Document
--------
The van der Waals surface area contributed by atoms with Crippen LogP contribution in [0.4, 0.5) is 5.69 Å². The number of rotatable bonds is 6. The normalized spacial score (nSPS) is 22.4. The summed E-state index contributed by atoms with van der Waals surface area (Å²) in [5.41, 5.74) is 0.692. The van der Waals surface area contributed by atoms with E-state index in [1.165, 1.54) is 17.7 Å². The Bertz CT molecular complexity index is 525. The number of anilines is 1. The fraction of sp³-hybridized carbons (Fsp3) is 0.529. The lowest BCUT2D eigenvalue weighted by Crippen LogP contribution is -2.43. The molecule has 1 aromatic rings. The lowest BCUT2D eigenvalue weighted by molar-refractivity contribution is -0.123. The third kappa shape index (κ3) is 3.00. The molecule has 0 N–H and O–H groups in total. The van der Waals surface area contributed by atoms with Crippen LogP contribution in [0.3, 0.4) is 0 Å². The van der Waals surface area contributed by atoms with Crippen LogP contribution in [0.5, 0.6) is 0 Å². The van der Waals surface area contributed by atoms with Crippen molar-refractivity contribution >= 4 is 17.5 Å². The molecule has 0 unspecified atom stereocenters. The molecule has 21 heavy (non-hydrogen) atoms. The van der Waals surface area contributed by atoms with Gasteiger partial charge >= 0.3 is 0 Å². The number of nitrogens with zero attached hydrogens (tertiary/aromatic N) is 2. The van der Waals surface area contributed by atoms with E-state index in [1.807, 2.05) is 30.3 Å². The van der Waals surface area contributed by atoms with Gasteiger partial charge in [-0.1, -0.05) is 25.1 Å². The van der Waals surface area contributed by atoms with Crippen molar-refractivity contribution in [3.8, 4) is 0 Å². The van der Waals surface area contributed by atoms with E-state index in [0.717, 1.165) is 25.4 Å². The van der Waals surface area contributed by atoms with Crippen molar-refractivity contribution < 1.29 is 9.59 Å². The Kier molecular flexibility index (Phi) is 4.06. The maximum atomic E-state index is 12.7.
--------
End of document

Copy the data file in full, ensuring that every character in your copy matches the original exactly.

The van der Waals surface area contributed by atoms with Crippen LogP contribution in [0.4, 0.5) is 5.69 Å². The number of rotatable bonds is 6. The normalized spacial score (nSPS) is 22.4. The summed E-state index contributed by atoms with van der Waals surface area (Å²) in [5.41, 5.74) is 0.692. The van der Waals surface area contributed by atoms with E-state index in [1.165, 1.54) is 17.7 Å². The Bertz CT molecular complexity index is 525. The number of anilines is 1. The fraction of sp³-hybridized carbons (Fsp3) is 0.529. The lowest BCUT2D eigenvalue weighted by Crippen LogP contribution is -2.43. The molecule has 1 aromatic rings. The lowest BCUT2D eigenvalue weighted by molar-refractivity contribution is -0.123. The third kappa shape index (κ3) is 3.00. The molecule has 0 N–H and O–H groups in total. The van der Waals surface area contributed by atoms with Crippen LogP contribution in [0.3, 0.4) is 0 Å². The van der Waals surface area contributed by atoms with Crippen LogP contribution in [0.5, 0.6) is 0 Å². The van der Waals surface area contributed by atoms with Crippen molar-refractivity contribution >= 4 is 17.5 Å². The molecule has 0 unspecified atom stereocenters. The molecule has 21 heavy (non-hydrogen) atoms. The van der Waals surface area contributed by atoms with Gasteiger partial charge >= 0.3 is 0 Å². The number of nitrogens with zero attached hydrogens (tertiary/aromatic N) is 2. The van der Waals surface area contributed by atoms with E-state index in [1.807, 2.05) is 30.3 Å². The van der Waals surface area contributed by atoms with Gasteiger partial charge in [-0.1, -0.05) is 25.1 Å². The van der Waals surface area contributed by atoms with Crippen molar-refractivity contribution in [3.8, 4) is 0 Å². The van der Waals surface area contributed by atoms with E-state index in [0.717, 1.165) is 25.4 Å². The van der Waals surface area contributed by atoms with Crippen molar-refractivity contribution < 1.29 is 9.59 Å². The Kier molecular flexibility index (Phi) is 4.06. The maximum atomic E-state index is 12.7.